Dissolution or modification of order
A party against whom the order has been issued or any person harmed by the order may move the court at any time to dissolve or modify the order after giving notice to the party who obtained the order.
Discovery time limits
The court may make such orders modifying the time limits for discovery under the Federal Rules of Civil Procedure as may be necessary to prevent the frustration of the purposes of a hearing under this subparagraph.
Action for damage caused by wrongful seizure
A person who suffers damage by reason of a wrongful or excessive seizure under this paragraph has a cause of action against the applicant for the order under which such seizure was made, and shall be entitled to the same relief as is provided under section 34(d)(11) of the Trademark Act of 1946 (15 U.S.C. 1116(d)(11)). The security posted with the court under subparagraph (B)(v) shall not limit the recovery of third parties for damages.
Motion for encryption
A party may make a motion at any time, which may be heard ex parte, to encrypt any material seized or to be seized under this paragraph that is stored on an electronic storage medium. The motion shall include, when possible, the desired encryption method.
In a civil action brought under this subsection with respect to the misappropriation of a trade secret, a court may—
grant an injunction—
to prevent any actual or threatened misappropriation described in paragraph (1) on such terms as the court deems reasonable, provided the order does not prevent a person from accepting an offer of employment under conditions that avoid actual or threatened misappropriation described in paragraph (1);
if determined appropriate by the court, requiring affirmative actions to be taken to protect the trade secret; and
in exceptional circumstances that render an injunction inequitable, that conditions future use of the trade secret upon payment of a reasonable royalty for no longer than the period of time for which such use could have been prohibited;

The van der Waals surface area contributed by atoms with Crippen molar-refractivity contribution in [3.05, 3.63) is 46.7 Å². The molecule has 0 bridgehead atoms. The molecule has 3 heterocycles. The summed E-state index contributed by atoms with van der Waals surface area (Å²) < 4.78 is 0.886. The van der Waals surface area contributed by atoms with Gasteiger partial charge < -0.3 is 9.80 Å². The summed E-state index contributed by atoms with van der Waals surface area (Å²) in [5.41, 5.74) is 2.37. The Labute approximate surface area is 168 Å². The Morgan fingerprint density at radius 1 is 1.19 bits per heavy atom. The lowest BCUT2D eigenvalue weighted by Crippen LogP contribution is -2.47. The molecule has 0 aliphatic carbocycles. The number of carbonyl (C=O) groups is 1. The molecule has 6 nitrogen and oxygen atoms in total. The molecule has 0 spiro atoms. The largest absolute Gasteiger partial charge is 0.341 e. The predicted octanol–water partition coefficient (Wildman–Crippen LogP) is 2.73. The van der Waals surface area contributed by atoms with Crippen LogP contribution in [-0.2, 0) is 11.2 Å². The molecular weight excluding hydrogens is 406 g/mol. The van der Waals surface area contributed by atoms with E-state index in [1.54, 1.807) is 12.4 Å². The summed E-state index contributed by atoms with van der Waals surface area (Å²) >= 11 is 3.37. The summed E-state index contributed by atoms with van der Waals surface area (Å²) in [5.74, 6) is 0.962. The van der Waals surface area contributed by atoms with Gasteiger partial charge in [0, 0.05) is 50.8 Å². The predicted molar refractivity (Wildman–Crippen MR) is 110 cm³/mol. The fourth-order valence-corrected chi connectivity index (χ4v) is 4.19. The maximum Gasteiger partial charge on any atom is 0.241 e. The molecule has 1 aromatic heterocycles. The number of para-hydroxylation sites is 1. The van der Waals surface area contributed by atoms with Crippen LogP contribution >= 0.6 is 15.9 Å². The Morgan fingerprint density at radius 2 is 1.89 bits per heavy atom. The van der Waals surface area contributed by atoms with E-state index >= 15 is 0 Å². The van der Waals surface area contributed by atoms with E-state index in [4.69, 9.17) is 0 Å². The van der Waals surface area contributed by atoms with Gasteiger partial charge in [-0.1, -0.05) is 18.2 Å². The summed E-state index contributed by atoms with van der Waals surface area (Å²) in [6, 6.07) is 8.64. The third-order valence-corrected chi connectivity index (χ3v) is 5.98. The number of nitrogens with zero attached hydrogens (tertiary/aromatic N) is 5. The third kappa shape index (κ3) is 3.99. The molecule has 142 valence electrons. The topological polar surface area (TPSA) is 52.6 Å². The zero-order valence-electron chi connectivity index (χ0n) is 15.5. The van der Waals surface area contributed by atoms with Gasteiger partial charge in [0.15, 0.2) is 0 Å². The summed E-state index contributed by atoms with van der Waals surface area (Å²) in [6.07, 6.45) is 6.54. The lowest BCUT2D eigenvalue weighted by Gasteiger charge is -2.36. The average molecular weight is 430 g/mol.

damages for actual loss caused by the misappropriation of the trade secret; and
damages for any unjust enrichment caused by the misappropriation of the trade secret that is not addressed in computing damages for actual loss; or
in lieu of damages measured by any other methods, the damages caused by the misappropriation measured by imposition of liability for a reasonable royalty for the misappropriator’s unauthorized disclosure or use of the trade secret;
if the trade secret is willfully and maliciously misappropriated, award exemplary damages in an amount not more than 3 times the amount of the damages awarded under subparagraph (B); and
if a claim of the misappropriation is made in bad faith, a motion to terminate an injunction is made or opposed in bad faith, or the trade secret was willfully and maliciously misappropriated, award reasonable attorney’s fees to the prevailing party.
The district courts of the United States shall have original jurisdiction of civil actions brought under this section.
Period of limitations
A civil action under subsection (b) may not be commenced later than 5 years after the date on which the misappropriation with respect to which the action would relate is discovered or by the exercise of reasonable diligence should have been discovered. For purposes of this subsection, a continuing misappropriation constitutes a single claim of misappropriation.